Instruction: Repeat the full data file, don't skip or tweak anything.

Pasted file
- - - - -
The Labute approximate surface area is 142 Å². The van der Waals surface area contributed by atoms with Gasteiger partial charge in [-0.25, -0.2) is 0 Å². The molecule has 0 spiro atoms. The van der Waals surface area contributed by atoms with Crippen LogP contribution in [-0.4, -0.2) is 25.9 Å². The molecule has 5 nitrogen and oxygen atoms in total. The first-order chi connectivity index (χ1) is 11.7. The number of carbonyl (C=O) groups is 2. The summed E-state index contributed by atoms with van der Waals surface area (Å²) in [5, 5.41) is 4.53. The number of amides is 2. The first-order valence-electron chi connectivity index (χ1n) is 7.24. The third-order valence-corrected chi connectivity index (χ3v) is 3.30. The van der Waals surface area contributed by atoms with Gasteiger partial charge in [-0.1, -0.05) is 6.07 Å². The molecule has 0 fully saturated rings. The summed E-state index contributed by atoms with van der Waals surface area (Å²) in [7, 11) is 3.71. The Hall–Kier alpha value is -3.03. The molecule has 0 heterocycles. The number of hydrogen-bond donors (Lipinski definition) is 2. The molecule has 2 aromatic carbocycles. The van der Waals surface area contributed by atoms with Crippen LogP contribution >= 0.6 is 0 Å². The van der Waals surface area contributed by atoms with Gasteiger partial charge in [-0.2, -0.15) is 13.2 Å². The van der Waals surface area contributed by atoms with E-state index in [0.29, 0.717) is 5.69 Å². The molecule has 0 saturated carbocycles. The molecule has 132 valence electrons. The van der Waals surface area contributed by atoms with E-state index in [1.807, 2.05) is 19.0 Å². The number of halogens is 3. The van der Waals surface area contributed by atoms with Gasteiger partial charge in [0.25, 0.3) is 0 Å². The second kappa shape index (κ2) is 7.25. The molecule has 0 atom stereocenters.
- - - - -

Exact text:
The Labute approximate surface area is 142 Å². The van der Waals surface area contributed by atoms with Gasteiger partial charge in [-0.25, -0.2) is 0 Å². The molecule has 0 spiro atoms. The van der Waals surface area contributed by atoms with Crippen LogP contribution in [-0.4, -0.2) is 25.9 Å². The molecule has 5 nitrogen and oxygen atoms in total. The first-order chi connectivity index (χ1) is 11.7. The number of carbonyl (C=O) groups is 2. The summed E-state index contributed by atoms with van der Waals surface area (Å²) in [5, 5.41) is 4.53. The number of amides is 2. The first-order valence-electron chi connectivity index (χ1n) is 7.24. The third-order valence-corrected chi connectivity index (χ3v) is 3.30. The van der Waals surface area contributed by atoms with Gasteiger partial charge in [-0.1, -0.05) is 6.07 Å². The molecule has 0 fully saturated rings. The summed E-state index contributed by atoms with van der Waals surface area (Å²) in [7, 11) is 3.71. The Hall–Kier alpha value is -3.03. The molecule has 0 heterocycles. The number of hydrogen-bond donors (Lipinski definition) is 2. The molecule has 2 aromatic carbocycles. The van der Waals surface area contributed by atoms with Crippen LogP contribution >= 0.6 is 0 Å². The van der Waals surface area contributed by atoms with Gasteiger partial charge in [-0.2, -0.15) is 13.2 Å². The van der Waals surface area contributed by atoms with E-state index in [0.29, 0.717) is 5.69 Å². The molecule has 0 saturated carbocycles. The molecule has 132 valence electrons. The van der Waals surface area contributed by atoms with E-state index in [1.807, 2.05) is 19.0 Å². The number of halogens is 3. The van der Waals surface area contributed by atoms with Gasteiger partial charge in [0.25, 0.3) is 0 Å². The second kappa shape index (κ2) is 7.25. The molecule has 0 atom stereocenters.